BofA Buys Back Mortgages From Freddie, Fannie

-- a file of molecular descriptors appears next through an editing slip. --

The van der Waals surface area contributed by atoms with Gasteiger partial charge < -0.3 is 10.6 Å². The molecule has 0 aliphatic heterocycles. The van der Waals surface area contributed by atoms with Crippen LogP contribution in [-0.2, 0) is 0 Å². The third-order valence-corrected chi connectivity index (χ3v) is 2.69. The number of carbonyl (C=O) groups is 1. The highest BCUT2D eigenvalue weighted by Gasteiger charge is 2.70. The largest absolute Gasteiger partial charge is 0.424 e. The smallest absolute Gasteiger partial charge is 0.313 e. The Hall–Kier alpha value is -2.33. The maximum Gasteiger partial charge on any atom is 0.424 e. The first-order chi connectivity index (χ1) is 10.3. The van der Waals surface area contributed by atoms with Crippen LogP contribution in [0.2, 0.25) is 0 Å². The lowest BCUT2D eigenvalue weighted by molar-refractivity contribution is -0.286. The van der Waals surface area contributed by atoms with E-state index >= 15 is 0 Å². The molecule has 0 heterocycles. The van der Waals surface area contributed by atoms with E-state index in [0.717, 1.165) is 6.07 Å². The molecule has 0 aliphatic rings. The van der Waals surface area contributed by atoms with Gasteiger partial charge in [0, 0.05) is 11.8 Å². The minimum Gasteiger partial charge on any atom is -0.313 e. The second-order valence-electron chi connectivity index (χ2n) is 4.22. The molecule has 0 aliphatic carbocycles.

Bank of America announced Monday that it's paid nearly $3 billion to buy back mortgages from Freddie Mac and Fannie Mae. The settlements stem from loans approved by Countrywide Financial from 2004 to 2008, when BofA acquired the subprime lender. Freddie Mac and Fannie Mae bought those mortgages from Countrywide, many of which went belly-up and contributed to the housing crisis. Freddie Mac and Fannie Mae say they believed borrowers met the necessary guidelines. Instead, they say Countrywide used inflated incomes and home values to approve loans. Bank of America made cash payments to Freddie and Fannie on Dec. 31st that amount to $2.8 billion. The bank also announced that its mortgage holdings will be devalued by $2 billion when fourth-quarter earnings are released. Bank of America CEO Brian Moynihan says it's best to settle the claims so the company can move forward. UNC-Charlotte banking professor Tony Plath agrees, but warns. . . "It's a small percentage of that $2.3 trillion in total securititized mortages that the bank offered to investors between 2004 and 2008, so we're likely to see continuing lawsuits." Plath says the settlements appear to be good deal for BofA. For example, the bank paid Freddie Mac about $1.3 billion to resolve Countrywide loans that have an unpaid principle balance of $127 billion through 2008. And Fannie Mae received about $1.5 billion for loans that have an unpaid principle of $4 billion. But Plath notes that Fannie and Freddie have federal government oversight. Plath doesn't expect private investors who lost money to be so generous.